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Batman: Arkham Origins Blackgate - Deluxe Edition (PC) artwork

Batman: Arkham Origins Blackgate - Deluxe Edition (PC) review


"Blackgate is the world's most lukewarm Arkham game parceled up in the world's most confused Metroid game."



Batman: Arkham Origins Blackgate was not treated kindly during its initial run on handhelds last year, and the most common criticism was the map. Having not played the original version, I can't comment, but I understand the concern. In an exploration-heavy Metroidvania type, you need to be properly orientated, and whatever issue initially plagued Blackgate was apparently major enough to send developer Armature Studio back to the drawing board for the game's rerelease on consoles and PC, dubbed "Deluxe Edition" (officially extending the title to six words). This is what they came up with:

Batman: Arkham Origins Blackgate - Deluxe Edition (PC) image


Look at that. Just look at that mess.

It was pointed out to me that the team responsible for Blackgate was founded by ex-members of Retro Studios, and, you know, if anyone should understand what made Metroid Prime such a great game, I'd think it would be the people who made Metroid Prime. But there I was, crossing blades with an isometric, non-rotatable map. There I was, being forced to scan every interactive object in the environment before being permitted to pull it down, or blow it up, or electrify it... even if I'd already figured out what I was supposed to do. There I was, running an endgame fetch quest back across the entire game world, a drab, convoluted place that I had no interest in exploring even further by that point.

Blackgate is the world's most lukewarm Arkham game parceled up in the world's most confused Metroid game. It's technically 2D, though you'd be forgiven for not surmising that by looking at the map. See, while it's a side-scroller, Blackgate's two-dimensional planes constantly wrap and twist and intersect, creating a fully 3D world even though you're only ever permitted to move left and right. I cannot for the life of me understand the point of this. Crafting a fully three-dimensional world without freedom of movement only adds an unnecessary layer of convolution. You can't just go somewhere; you've got to figure out how to cross from one plane to the next. It makes wrapping your mind around the game's disastrous map system even more tedious.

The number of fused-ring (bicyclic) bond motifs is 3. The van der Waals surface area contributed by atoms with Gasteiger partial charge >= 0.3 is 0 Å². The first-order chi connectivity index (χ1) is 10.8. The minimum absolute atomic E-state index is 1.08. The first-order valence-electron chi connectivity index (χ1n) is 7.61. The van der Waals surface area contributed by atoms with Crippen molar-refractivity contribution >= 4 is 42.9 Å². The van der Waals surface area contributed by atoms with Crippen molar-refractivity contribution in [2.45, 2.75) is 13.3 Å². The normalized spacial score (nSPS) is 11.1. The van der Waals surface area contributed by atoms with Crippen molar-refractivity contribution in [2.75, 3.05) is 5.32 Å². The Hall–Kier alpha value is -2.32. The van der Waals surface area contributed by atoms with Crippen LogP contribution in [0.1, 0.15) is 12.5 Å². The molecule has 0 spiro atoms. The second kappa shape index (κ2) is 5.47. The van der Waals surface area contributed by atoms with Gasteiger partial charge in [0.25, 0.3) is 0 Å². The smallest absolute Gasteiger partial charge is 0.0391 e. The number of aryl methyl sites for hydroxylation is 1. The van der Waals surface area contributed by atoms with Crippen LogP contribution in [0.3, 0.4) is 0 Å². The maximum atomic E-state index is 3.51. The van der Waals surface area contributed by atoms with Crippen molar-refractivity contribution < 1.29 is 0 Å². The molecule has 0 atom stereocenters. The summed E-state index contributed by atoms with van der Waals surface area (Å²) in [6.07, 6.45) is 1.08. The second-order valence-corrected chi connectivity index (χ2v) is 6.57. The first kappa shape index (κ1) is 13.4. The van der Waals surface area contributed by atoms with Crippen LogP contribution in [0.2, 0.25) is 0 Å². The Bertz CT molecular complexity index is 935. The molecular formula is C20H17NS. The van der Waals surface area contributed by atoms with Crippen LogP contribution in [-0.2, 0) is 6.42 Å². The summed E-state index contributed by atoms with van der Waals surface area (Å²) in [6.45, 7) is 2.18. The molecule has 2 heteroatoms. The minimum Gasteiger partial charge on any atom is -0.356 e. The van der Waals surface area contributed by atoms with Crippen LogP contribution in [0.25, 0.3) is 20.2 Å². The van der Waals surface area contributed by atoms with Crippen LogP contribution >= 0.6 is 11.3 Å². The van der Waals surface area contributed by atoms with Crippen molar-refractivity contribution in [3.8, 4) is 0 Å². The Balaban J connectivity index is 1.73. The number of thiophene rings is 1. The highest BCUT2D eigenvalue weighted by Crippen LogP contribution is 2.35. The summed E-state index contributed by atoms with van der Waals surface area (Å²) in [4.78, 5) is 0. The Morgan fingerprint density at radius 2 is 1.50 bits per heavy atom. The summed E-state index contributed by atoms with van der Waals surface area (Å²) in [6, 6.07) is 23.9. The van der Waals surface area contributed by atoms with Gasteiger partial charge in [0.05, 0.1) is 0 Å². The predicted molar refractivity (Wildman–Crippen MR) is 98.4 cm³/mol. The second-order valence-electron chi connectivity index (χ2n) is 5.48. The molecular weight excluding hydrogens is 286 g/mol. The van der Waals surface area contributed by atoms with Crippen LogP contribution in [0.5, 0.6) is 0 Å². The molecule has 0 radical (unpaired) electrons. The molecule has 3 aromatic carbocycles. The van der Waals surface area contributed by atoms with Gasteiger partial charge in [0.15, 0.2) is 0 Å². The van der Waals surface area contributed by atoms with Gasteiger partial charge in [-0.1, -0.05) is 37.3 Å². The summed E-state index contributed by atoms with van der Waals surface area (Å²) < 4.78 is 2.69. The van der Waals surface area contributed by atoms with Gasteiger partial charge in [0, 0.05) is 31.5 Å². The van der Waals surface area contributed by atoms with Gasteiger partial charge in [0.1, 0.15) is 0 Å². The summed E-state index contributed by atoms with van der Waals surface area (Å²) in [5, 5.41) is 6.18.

I'll admit that there's a mild thrill in seeing the usual Arkham formula applied to Metroidvania sensibilities, something that the series kind of touched upon with Asylum but then dropped in favor of a sandbox approach. We'll ignore that Batman is just unearthing the usual arsenal here, and we'll look past the fact that they're all found in WayneTech crates scattered throughout Arkham, because shipping Batman gadgets to prison facilities is just something that Bruce Wayne is doing now, apparently. There is some mild fun to be had in returning to an old location with an expanded inventory and uncovering things that were out of reach before. I'm a sucker for this design philosophy and Blackgate occasionally gets it; that the game's three major areas can be tackled in any order the player desires is a neat bonus.

But that map. Ugh. A pseudo-isometric viewpoint by definition means that there's no sense of perspective, meaning that it's often difficult to tell where one thing is in relation to another thing. When rooms begin overlapping and you can't even accurately discern where an objective marker is located, you're forced to ditch the map entirely and just navigate by memorizing routes. If Metroid Prime's map had been handled like this, the game would have been a chore.

Batman: Arkham Origins Blackgate - Deluxe Edition (PC) image


So from a design standpoint, Blackgate shows fleeting promise but is ultimately let down by questionable layout decisions, which at least makes it a better Metroid game than an Arkham game. Armature haphazardly plucked the usual set of mechanics from the console games without taking a moment to determine why they worked so well to begin with. The Arkham combat, for instance, was fun in allowing Batman to quickly and gracefully plow through swarms of goons attacking from every direction. Here, they attack from two directions, and everyone who isn't to Batman's immediate left or right just kind of chills and waits for the chance to jump into the playing field. You clear any fight by just button-mashing in one direction and keeping an eye for the counter prompt in the other direction. It's easy and boring.